- The Washington Times - Sunday, September 29, 2013

The House Committee on Foreign Affairs this week plans to focus on the threat posed by al-Shabab terrorists, as the Islamist militants spread outside their native Somalia in their hunt for Western and U.S. targets after their assault on a shopping mall in Kenya.

“It is critical that the United States and our allies reassess the threat that al-Shabab poses outside of Somalia and outside the region,” said Rep Edward R. Royce, committee chairman.

The California Republican announced a hearing on the al Qaeda-linked group at 9:45 a.m. Thursday in Room 2172 of the Rayburn House Office Building.

In Kenya, the U.S. Embassy reissued a travel warning, cautioning Americans visiting the East African nation about a high risk of terrorist attacks and violent street crime. It also has prohibited U.S. diplomats from traveling to the northeastern area of the country because of an upsurge of terrorism there over the past 18 months.

The embassy noted that five Americans were injured in the Sept. 21 al-Shabab attack on Nairobi’s Westgate Mall, where 67 people were killed in the four-day siege.

“The U.S. government continues to receive information about potential terrorist threats aimed at U.S., Western and Kenyan interests,” it said.

Al-Shabab targeted Kenya after Kenyan troops last year joined other soldiers from the African Union to drive the terrorists out of the Somali capital of Mogadishu. They are pursuing al-Shabab in southeastern Somalia.

U.S. Ambassador to Kenya Robert F. Godec pledged that the U.S. will help Kenya track down al-Shabab terrorists.

“In their response to this brutal terrorist attack, Kenyas have demonstrated great solidarity, showing themselves to be a strong and resilient people, committed to one another and to the future of their country,” he said.

Kenyan security forces on Sunday arrested another suspect in connection to the assault. They have detained 12 suspects but have freed three, Interior Minister Joseph Ole Lenku told reporters in Nairobi.


Caroline Kennedy is expected to advance another step in her quest to be confirmed as U.S. ambassador to Japan.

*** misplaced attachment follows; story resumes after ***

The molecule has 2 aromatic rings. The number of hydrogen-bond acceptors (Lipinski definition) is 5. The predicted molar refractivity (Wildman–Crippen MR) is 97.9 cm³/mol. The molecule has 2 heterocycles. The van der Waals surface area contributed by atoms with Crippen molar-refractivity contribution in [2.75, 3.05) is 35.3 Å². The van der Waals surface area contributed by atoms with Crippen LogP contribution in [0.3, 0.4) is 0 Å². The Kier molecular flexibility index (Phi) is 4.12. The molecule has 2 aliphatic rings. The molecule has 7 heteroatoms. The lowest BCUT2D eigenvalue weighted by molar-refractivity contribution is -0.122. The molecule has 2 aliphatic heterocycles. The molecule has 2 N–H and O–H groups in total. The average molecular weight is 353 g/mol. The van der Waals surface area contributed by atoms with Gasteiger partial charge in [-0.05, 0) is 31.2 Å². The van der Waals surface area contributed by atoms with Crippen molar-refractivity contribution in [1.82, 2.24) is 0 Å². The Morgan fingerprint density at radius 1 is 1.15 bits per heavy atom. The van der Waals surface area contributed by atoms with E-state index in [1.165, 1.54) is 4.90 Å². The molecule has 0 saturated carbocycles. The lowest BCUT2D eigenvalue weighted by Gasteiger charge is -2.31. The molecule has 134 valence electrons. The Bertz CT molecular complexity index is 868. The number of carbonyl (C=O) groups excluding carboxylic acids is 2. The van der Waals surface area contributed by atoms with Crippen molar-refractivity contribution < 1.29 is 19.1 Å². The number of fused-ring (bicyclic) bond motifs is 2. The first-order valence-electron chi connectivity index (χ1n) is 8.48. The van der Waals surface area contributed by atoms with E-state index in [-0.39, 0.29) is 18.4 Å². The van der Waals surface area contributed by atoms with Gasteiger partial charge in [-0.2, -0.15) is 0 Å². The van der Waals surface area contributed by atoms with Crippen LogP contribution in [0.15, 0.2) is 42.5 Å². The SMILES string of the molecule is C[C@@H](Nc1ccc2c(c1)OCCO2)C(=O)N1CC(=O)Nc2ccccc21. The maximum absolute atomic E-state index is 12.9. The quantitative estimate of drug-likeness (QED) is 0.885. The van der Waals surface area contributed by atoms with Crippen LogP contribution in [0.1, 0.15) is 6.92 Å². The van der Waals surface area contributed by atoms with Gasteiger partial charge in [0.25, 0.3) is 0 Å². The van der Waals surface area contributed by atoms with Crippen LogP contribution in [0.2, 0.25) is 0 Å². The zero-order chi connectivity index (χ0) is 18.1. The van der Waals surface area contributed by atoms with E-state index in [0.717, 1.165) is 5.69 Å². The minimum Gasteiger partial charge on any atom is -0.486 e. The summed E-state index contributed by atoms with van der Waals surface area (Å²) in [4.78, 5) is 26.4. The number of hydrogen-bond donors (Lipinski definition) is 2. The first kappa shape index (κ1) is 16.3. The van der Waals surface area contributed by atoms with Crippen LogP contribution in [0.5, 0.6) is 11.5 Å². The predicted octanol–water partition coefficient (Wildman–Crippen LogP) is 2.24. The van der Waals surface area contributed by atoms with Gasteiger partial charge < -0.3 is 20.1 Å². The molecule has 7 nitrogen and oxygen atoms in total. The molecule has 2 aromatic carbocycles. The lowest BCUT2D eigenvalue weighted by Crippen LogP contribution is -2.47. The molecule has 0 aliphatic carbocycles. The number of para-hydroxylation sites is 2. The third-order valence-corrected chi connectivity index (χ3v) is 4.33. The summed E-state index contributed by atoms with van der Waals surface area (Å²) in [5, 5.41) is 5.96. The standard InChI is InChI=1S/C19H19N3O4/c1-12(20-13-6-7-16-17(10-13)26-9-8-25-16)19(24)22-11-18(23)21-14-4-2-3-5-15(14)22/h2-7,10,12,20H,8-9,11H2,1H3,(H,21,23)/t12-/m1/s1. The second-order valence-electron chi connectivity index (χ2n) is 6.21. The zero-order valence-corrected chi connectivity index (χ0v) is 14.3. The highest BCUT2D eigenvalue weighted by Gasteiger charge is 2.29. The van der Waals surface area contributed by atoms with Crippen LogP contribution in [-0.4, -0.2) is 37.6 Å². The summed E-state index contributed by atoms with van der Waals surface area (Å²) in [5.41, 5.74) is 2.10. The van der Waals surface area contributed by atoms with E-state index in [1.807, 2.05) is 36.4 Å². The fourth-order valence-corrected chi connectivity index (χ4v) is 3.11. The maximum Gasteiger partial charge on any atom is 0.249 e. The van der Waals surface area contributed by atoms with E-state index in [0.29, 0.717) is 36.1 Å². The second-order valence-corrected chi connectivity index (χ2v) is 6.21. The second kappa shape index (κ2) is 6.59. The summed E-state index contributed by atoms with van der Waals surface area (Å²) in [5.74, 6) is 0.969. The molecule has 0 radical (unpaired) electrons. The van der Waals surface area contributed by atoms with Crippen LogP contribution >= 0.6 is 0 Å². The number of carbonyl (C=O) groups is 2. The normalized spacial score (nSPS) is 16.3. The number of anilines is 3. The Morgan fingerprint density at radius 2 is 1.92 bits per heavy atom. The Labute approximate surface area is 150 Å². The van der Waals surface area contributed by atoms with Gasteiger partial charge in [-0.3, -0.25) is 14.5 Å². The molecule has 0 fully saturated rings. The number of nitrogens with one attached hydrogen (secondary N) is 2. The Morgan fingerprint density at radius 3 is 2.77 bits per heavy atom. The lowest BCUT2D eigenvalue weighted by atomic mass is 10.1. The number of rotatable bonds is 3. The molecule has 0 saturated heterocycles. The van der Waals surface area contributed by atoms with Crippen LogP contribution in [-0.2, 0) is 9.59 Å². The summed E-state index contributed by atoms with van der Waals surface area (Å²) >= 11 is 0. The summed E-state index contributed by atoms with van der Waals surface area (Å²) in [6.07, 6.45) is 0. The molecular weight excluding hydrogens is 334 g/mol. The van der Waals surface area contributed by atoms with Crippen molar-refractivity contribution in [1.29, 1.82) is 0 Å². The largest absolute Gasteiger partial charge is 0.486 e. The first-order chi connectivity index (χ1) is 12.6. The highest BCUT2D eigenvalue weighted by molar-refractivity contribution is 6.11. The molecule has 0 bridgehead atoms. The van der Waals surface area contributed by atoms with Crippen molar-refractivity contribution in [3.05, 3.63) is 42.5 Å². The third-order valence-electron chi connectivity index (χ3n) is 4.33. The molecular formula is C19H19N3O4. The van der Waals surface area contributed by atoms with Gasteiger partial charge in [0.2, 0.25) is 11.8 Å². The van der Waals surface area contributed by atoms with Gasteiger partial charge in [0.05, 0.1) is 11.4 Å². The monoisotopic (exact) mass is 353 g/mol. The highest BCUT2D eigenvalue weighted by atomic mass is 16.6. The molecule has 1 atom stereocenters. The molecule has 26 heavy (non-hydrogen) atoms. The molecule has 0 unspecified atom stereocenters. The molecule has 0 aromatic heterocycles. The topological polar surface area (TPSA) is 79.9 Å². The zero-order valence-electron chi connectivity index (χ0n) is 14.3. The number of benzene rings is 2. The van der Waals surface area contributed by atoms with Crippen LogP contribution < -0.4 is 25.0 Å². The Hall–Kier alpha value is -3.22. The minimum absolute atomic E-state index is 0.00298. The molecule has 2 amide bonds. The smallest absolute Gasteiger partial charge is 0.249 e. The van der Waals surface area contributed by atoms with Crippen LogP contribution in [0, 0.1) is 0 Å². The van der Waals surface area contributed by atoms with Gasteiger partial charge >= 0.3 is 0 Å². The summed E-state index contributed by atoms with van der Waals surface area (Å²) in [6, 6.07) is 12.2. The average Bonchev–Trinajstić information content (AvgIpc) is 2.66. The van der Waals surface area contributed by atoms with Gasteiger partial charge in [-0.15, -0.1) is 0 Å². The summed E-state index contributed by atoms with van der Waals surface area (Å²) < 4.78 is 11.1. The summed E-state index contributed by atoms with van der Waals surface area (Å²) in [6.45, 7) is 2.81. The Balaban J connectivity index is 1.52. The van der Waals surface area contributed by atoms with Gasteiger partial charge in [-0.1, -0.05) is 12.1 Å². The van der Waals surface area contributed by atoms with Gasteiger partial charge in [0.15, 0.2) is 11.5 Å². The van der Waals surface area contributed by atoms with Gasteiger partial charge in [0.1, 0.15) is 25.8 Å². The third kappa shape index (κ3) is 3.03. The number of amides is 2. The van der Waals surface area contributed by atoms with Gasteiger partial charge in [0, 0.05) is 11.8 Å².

The Senate Committee on Foreign Relations meets Tuesday to consider her nomination and send it to the full Senate for a confirmation vote.

Ms. Kennedy, the only surviving child of former President John F. Kennedy, coasted through a committee hearing Sept. 19 with equal praise from Democratic and Republican members. Her only critics, so far, have been foreign policy analysts who say she has no qualifications to serve as an ambassador.


Foreign visitors in Washington this week include:


Prime Minister Benjamin Netanyahu of Israel, who meets with President Obama.

Catherine Ashton, the European Union’s foreign affairs chief, who addresses the Woodrow Wilson International Center.


Prime Minister Antonis C. Samaras of Greece, who delivers the annual Stavros Niarchos Foundation lecture at a dinner hosted by the Peterson Institute for International Economics.

Bishop Angaelos, general bishop of the Coptic Orthodox Church in Britain, who testifies about the abuse of religious rights in Egypt at a hearing before the House Foreign Affairs subcommittee on Africa, global health, global human rights and international organizations at 2 p.m. in Room 2172 of the Rayburn House Office Building.

Luuk van Middelaar, speechwriter and adviser to European Commission President Herman Van Rompuy, who addresses the Wilson Center.

Embassy Row is published on Mondays, Wednesdays and Fridays. James Morrison can be reached at jmorrison@washingtontimes.com or @EmbassyRow.

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